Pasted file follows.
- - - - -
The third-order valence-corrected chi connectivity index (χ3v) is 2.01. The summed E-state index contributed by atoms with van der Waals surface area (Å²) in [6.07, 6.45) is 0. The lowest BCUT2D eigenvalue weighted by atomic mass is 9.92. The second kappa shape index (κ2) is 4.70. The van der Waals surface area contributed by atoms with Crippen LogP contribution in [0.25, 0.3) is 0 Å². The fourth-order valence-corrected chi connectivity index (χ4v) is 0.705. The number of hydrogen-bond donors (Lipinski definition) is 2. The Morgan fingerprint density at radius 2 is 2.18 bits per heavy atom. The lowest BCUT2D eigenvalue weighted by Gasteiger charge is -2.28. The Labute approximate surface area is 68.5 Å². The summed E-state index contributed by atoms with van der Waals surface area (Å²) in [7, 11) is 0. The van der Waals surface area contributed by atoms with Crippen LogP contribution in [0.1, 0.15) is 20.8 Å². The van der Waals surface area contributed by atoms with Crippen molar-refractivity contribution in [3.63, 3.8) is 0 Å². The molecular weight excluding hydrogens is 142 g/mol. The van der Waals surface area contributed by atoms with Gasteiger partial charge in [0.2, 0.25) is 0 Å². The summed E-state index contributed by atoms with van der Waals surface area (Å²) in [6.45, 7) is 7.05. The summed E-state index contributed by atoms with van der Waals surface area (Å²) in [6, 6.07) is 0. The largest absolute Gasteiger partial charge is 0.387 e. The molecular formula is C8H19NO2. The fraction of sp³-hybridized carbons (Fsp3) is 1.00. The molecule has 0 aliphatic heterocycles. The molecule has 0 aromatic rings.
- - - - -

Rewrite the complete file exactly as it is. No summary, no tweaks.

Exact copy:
The third-order valence-corrected chi connectivity index (χ3v) is 2.01. The summed E-state index contributed by atoms with van der Waals surface area (Å²) in [6.07, 6.45) is 0. The lowest BCUT2D eigenvalue weighted by atomic mass is 9.92. The second kappa shape index (κ2) is 4.70. The van der Waals surface area contributed by atoms with Crippen LogP contribution in [0.25, 0.3) is 0 Å². The fourth-order valence-corrected chi connectivity index (χ4v) is 0.705. The number of hydrogen-bond donors (Lipinski definition) is 2. The Morgan fingerprint density at radius 2 is 2.18 bits per heavy atom. The lowest BCUT2D eigenvalue weighted by Gasteiger charge is -2.28. The Labute approximate surface area is 68.5 Å². The summed E-state index contributed by atoms with van der Waals surface area (Å²) in [7, 11) is 0. The van der Waals surface area contributed by atoms with Crippen LogP contribution in [0.1, 0.15) is 20.8 Å². The van der Waals surface area contributed by atoms with Crippen molar-refractivity contribution in [3.63, 3.8) is 0 Å². The molecular weight excluding hydrogens is 142 g/mol. The van der Waals surface area contributed by atoms with Gasteiger partial charge in [0.2, 0.25) is 0 Å². The summed E-state index contributed by atoms with van der Waals surface area (Å²) in [6.45, 7) is 7.05. The summed E-state index contributed by atoms with van der Waals surface area (Å²) in [6, 6.07) is 0. The largest absolute Gasteiger partial charge is 0.387 e. The molecular formula is C8H19NO2. The fraction of sp³-hybridized carbons (Fsp3) is 1.00. The molecule has 0 aliphatic heterocycles. The molecule has 0 aromatic rings.